Deceit – The tourists were taken out, ferried in a rush. We were told it was a terror threat. We were lied to. We were placated amidst rumours – told that 370 was not to be tampered with, that it eroded the essence of the constitution. We were lied to. As were all citizens of India.
Consent – Have we been asked for what we’d like? Not seeking our consent, not even informing us, shows how little value India has for the opinions of Kashmiris – even Indian loyalists. All the people of the mainland are mere pawns at play in a macho chest thumping exercise of the current government. The question of consent of the oppressed doesn’t arise.
Dignity – To be lining up at police stations to convey messages of births and deaths, to wait for the TV news and watch the ticker to find a message from a loved one outside of the state is what we have been reduced to. It is the year 2019, and as the rest of the country browses videos on dirt cheap 4G, we have been caged and can likely not go visit family outside our neighbourhood.
Silencing – Why then, the silencing, if the move is meant to be good for us? Are we not rational enough to be happy with something that benefits us ‘in the long run’ or is India afraid that sans the curfew and the blackout their deceit will be exposed? No matter if the economy, the healthcare and mere indicators like education and nutrition are likely to take a hit. The silencing can go on a while longer since none of the rest of India does not seem to object.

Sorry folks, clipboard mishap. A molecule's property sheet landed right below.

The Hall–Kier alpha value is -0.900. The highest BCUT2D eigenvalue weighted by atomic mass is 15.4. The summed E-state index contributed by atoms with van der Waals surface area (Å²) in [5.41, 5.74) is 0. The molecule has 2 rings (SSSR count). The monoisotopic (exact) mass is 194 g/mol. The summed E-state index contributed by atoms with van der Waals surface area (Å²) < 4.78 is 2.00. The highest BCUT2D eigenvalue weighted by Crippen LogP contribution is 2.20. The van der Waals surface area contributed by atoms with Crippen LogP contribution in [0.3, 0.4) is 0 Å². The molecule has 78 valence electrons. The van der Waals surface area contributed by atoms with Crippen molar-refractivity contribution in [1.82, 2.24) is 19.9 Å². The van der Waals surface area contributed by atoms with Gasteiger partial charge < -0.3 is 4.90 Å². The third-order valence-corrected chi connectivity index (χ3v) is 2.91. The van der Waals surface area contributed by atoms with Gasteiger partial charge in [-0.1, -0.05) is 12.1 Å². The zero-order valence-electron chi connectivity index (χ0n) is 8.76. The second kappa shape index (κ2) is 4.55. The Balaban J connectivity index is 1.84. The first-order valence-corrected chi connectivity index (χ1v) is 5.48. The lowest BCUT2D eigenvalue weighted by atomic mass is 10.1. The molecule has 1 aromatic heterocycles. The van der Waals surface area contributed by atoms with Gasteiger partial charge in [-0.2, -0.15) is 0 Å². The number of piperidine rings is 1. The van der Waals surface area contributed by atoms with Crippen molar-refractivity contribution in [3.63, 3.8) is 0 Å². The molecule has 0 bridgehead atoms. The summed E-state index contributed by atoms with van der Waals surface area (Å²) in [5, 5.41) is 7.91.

Lies – Watching television news every day is a masochistic exercise. Lies are peddled by the dozen and for someone in Kashmir to watch the news is to watch India make a mockery of their plight. Those watching can only find respite in some international news channels as local dailies have also been brought in line with fear – dissenting newspapers are now two page mouthpieces of the mainland.